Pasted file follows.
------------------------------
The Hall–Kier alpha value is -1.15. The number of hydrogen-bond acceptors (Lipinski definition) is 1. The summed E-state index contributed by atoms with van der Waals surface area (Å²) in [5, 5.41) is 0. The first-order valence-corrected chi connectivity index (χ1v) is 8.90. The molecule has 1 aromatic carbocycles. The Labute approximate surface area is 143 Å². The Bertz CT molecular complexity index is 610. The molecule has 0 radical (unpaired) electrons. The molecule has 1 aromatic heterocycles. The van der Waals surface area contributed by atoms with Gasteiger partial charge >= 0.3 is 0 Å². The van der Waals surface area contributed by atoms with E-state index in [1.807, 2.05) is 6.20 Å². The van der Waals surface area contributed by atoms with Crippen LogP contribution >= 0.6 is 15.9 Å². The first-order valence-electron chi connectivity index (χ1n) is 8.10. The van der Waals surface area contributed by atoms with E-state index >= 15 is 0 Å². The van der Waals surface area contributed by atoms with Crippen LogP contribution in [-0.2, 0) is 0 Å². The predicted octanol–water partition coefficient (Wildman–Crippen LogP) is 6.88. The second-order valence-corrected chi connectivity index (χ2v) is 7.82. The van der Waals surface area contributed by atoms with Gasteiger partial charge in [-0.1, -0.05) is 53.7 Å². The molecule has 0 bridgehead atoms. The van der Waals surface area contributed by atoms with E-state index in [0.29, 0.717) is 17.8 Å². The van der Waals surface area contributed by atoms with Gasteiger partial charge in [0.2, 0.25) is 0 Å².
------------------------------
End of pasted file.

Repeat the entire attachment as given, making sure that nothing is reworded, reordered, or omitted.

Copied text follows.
The Hall–Kier alpha value is -1.15. The number of hydrogen-bond acceptors (Lipinski definition) is 1. The summed E-state index contributed by atoms with van der Waals surface area (Å²) in [5, 5.41) is 0. The first-order valence-corrected chi connectivity index (χ1v) is 8.90. The molecule has 1 aromatic carbocycles. The Labute approximate surface area is 143 Å². The Bertz CT molecular complexity index is 610. The molecule has 0 radical (unpaired) electrons. The molecule has 1 aromatic heterocycles. The van der Waals surface area contributed by atoms with Gasteiger partial charge >= 0.3 is 0 Å². The van der Waals surface area contributed by atoms with E-state index in [1.807, 2.05) is 6.20 Å². The van der Waals surface area contributed by atoms with Crippen LogP contribution >= 0.6 is 15.9 Å². The first-order valence-electron chi connectivity index (χ1n) is 8.10. The van der Waals surface area contributed by atoms with E-state index >= 15 is 0 Å². The van der Waals surface area contributed by atoms with Crippen LogP contribution in [-0.2, 0) is 0 Å². The predicted octanol–water partition coefficient (Wildman–Crippen LogP) is 6.88. The second-order valence-corrected chi connectivity index (χ2v) is 7.82. The van der Waals surface area contributed by atoms with Gasteiger partial charge in [-0.1, -0.05) is 53.7 Å². The molecule has 0 bridgehead atoms. The van der Waals surface area contributed by atoms with E-state index in [0.29, 0.717) is 17.8 Å². The van der Waals surface area contributed by atoms with Gasteiger partial charge in [0.2, 0.25) is 0 Å².